2. In combination with an alternating current power line, an oscillator network, light-responsive means for normally preventing oscillation production by said network, means for connecting said network to said power line for energization of the network from said line, means for 05 coupling said network in oscillation energy transfer relation to said line whereby the line functions as the transmission medium for the oscillations, means connected to said power line at a point remote from said network for indicating oscillations transmitted over said line from said network, said oscillator network including a tube having input and output electrodes coupled to provide said oscillations, a second tube having an output circuit arranged T7 to control the potential difference between said oscillator tube input electrodes, said energization means applying alternating current from said line to both said tubes to energize them, and said light-responsive means including an element for controlling the conductivity of said second tube.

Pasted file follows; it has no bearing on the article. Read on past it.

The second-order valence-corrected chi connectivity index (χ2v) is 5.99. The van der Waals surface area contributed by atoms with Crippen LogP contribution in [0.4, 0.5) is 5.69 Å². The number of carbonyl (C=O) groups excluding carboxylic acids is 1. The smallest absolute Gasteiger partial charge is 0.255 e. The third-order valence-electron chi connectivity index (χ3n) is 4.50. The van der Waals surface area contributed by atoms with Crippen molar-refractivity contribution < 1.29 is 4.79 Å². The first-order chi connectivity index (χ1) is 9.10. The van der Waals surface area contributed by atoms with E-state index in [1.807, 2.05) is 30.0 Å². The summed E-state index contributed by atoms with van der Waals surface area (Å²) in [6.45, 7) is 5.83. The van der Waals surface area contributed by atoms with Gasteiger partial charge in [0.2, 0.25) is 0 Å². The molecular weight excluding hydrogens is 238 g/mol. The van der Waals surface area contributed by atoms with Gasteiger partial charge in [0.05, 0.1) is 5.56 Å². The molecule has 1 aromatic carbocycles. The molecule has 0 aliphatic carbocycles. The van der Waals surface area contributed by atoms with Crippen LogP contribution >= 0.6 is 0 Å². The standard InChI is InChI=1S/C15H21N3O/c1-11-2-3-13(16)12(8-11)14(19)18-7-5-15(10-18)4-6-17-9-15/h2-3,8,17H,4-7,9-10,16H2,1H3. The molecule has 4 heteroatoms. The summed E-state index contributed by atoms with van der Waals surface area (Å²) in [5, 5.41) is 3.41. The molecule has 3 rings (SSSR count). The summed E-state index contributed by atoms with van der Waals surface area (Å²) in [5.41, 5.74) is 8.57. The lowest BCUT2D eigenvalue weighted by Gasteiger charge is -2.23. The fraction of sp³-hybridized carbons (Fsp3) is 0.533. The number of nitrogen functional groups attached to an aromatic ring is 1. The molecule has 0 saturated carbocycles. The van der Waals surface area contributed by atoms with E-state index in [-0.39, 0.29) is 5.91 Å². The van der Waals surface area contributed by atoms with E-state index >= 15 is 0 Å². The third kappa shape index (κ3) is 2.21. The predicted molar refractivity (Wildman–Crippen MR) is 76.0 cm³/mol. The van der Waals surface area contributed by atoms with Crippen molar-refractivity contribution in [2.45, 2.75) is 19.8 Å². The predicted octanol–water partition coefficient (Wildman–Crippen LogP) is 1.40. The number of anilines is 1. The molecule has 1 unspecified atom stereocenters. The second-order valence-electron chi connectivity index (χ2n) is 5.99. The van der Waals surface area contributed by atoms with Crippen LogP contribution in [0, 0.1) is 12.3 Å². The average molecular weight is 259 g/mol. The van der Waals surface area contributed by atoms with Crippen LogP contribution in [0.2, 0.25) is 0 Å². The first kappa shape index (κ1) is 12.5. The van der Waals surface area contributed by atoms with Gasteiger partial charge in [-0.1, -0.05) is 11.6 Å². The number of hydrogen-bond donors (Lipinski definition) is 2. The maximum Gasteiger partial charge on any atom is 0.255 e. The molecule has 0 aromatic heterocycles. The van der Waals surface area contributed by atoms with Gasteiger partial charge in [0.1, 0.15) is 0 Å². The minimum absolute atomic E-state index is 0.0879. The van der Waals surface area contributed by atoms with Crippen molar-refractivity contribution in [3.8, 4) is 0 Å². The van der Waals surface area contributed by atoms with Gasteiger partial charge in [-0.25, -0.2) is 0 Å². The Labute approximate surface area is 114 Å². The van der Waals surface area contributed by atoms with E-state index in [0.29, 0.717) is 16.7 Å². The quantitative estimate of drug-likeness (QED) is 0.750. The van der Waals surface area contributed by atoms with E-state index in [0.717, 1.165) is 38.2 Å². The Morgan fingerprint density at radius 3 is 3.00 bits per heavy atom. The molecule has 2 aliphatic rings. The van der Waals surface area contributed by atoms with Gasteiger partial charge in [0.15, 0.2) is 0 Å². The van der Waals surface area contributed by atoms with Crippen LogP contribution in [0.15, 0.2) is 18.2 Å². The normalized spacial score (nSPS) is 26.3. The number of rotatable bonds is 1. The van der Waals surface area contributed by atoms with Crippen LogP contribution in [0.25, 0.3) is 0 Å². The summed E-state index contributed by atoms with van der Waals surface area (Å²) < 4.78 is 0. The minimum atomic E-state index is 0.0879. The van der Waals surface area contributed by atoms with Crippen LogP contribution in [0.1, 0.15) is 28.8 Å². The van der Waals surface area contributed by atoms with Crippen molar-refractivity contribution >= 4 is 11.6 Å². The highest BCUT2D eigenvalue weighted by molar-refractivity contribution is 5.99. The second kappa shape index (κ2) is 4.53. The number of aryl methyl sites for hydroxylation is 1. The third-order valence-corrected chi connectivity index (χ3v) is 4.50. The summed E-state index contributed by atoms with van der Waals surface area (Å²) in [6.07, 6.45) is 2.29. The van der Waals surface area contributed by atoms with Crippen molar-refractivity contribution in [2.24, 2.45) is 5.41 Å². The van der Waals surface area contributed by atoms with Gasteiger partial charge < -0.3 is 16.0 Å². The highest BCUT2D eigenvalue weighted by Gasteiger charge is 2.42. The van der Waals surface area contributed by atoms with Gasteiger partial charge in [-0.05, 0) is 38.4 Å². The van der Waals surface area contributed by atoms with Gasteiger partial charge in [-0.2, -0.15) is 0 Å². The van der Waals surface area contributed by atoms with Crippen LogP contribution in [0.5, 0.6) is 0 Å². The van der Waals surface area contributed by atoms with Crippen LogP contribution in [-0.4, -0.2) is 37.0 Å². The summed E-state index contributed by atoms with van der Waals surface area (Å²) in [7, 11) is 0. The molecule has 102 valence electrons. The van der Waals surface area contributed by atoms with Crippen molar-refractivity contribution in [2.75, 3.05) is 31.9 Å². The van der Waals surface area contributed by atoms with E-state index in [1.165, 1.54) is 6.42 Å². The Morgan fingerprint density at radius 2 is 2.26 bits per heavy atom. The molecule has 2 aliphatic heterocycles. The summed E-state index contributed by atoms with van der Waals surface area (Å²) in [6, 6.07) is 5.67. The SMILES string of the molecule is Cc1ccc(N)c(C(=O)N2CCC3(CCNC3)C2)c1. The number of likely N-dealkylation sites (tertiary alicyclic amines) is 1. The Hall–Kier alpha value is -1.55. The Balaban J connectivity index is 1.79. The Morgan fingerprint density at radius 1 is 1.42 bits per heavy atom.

3. In combination with an alternating current power line, an oscillator network, light-responsive means for normally preventing oscillation production by said network, means for connecting said network to said power line for energization of the network with alternating current from the line, means for applying said oscillations to said line whereby the latter acts as a transmission line for the oscillations, means connected to said power line at a point remote from said network for indicating oscillations transmitted over said line from said network, said oscillator network including a tube having input and output electrodes coupled to provide oscillations of a predetermined frequency, a second tube having an output resistive impedance arranged in its space current path, means to apply voltage developed across said impedance to said oscillator tube input electrodes in a cutoff sense, said second tube including a control electrode, said light-responsive means including a photo-electric tube having a control connection to said control electrode such that space current flows normally through said resistive impedance.